The events of 2020 are laying bare inequalities that have long plagued the United States and the global community. The intersections of the pandemic, ongoing racialized violence, and hate-filled political rhetoric, combined with the volatility of the upcoming U.S. presidential elections, are exposing the costs of the status quo and pushing each of us to examine our role in advocating for justice.
The Kroc Institute is partnering with Anabaptist Mennonite Biblical Seminary in Elkhart, Indiana, to offer a series advocating for nonviolence as an effective strategy to resist violence and support movements for justice. Voices from different streams of nonviolence—including communal nonviolence, liberationist nonviolence, and strategic nonviolence—will speak as witnesses to the power of nonviolence in action.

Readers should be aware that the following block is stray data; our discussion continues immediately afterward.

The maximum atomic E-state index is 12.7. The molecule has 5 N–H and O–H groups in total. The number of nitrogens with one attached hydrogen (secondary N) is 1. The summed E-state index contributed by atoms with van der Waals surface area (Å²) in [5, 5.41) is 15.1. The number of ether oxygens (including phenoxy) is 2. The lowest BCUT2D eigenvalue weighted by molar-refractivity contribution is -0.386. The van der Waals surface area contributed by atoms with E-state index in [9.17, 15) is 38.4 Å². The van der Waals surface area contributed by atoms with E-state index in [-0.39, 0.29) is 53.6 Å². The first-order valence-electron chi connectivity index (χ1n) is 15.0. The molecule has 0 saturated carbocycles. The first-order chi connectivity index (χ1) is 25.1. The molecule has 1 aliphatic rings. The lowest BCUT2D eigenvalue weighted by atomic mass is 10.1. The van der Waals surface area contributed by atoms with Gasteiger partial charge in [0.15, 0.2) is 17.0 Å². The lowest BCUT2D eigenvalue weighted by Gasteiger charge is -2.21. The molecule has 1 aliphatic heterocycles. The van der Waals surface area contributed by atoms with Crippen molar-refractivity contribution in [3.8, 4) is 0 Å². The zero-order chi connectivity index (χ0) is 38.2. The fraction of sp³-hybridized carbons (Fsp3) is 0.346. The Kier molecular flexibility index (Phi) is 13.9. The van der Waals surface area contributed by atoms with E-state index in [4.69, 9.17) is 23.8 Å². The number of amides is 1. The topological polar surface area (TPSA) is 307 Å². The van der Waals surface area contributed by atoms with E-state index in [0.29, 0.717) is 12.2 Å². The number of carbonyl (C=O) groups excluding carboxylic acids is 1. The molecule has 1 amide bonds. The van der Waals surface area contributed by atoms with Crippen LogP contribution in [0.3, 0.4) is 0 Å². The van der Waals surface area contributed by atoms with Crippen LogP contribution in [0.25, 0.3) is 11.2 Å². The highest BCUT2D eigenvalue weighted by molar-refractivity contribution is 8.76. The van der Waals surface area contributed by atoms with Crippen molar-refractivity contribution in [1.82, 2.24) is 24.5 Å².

Liz Theoharis is co-chair of the Poor People’s Campaign: A National Call for Moral Revival with the Rev. Dr. William J. Barber II. The campaign was responsible for organizing the largest and most expansive wave of nonviolent civil disobedience in U.S. history. She is the Director of the Kairos Center for Religions, Rights, and Social Justice at Union Theological Seminary.
Originally published at forum2020.nd.edu.